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We Must Do Better

Nahal Zamani,
Human Rights Program
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December 10, 2009

Today marks “Human Rights Day” and the anniversary of the Universal Declaration of Human Rights (UDHR). The UDHR, arguably the founding document of the modern human rights system, outlines the basic rights and protections that are to be enjoyed by all people.

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Under the guidance of Eleanor Roosevelt, the United States was a driving force in the creation of the UDHR, and the document was clearly influenced by our nation’s own Bill of Rights. However, our policies and practices have not always lived up to the ideals for which it stands.

In a statement released today, Jamil Dakwar, director of the ACLU Human Rights Program noted:

The Obama administration must hold the U.S. accountable to international human rights standards, as well as uphold its stated commitment to transparency by addressing policies that have fallen short of those standards. President Obama’s commitment to human rights must be translated from rhetoric to reality.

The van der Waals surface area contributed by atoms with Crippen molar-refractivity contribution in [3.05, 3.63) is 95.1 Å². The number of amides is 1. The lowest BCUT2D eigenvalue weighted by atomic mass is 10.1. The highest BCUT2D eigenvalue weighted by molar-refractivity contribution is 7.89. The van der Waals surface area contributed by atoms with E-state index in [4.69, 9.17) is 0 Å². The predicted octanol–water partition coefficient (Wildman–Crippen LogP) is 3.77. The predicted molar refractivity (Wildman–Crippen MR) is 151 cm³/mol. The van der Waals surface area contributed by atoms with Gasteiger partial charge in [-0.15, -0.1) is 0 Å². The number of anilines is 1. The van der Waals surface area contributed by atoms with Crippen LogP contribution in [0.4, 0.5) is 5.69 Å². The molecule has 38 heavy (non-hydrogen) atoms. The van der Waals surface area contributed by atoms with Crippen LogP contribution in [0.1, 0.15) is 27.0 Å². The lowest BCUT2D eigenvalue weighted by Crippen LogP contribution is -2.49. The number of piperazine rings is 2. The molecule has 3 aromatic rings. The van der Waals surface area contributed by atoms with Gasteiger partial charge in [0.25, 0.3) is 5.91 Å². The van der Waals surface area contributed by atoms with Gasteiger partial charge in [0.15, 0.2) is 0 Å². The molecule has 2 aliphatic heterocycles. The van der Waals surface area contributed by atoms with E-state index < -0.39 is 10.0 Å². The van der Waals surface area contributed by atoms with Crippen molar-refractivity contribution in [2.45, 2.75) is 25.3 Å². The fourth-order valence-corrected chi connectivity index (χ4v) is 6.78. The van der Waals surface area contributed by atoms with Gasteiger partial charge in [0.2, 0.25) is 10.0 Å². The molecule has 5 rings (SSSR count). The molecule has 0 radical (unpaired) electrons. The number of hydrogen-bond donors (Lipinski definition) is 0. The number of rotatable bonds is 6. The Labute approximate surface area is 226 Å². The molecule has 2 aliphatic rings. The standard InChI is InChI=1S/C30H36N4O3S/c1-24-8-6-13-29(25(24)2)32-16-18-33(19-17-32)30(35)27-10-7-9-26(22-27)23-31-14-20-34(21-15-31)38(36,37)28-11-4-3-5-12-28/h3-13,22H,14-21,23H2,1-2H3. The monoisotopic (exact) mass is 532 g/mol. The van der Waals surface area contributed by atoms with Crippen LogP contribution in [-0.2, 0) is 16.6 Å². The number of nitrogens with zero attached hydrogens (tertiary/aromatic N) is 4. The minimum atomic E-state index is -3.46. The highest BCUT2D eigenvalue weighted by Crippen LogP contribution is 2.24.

Specifically, practices such as racial profiling, the mistreatment and prosecution of former child soldiers in military commissions, the sentencing of juveniles to life sentences without parole and the dramatic increase in the abusive detention of immigrants continue to smear the United States’ human rights reputation and threaten American values of fairness and justice for all. And although President Obama has taken laudable steps toward improving America’s human rights record, the U.S. continues to lag behind other countries in issues such as the death penalty, women’s rights and children’s rights. Learn more about the different ways that we’re falling behind.

We can and must do better.

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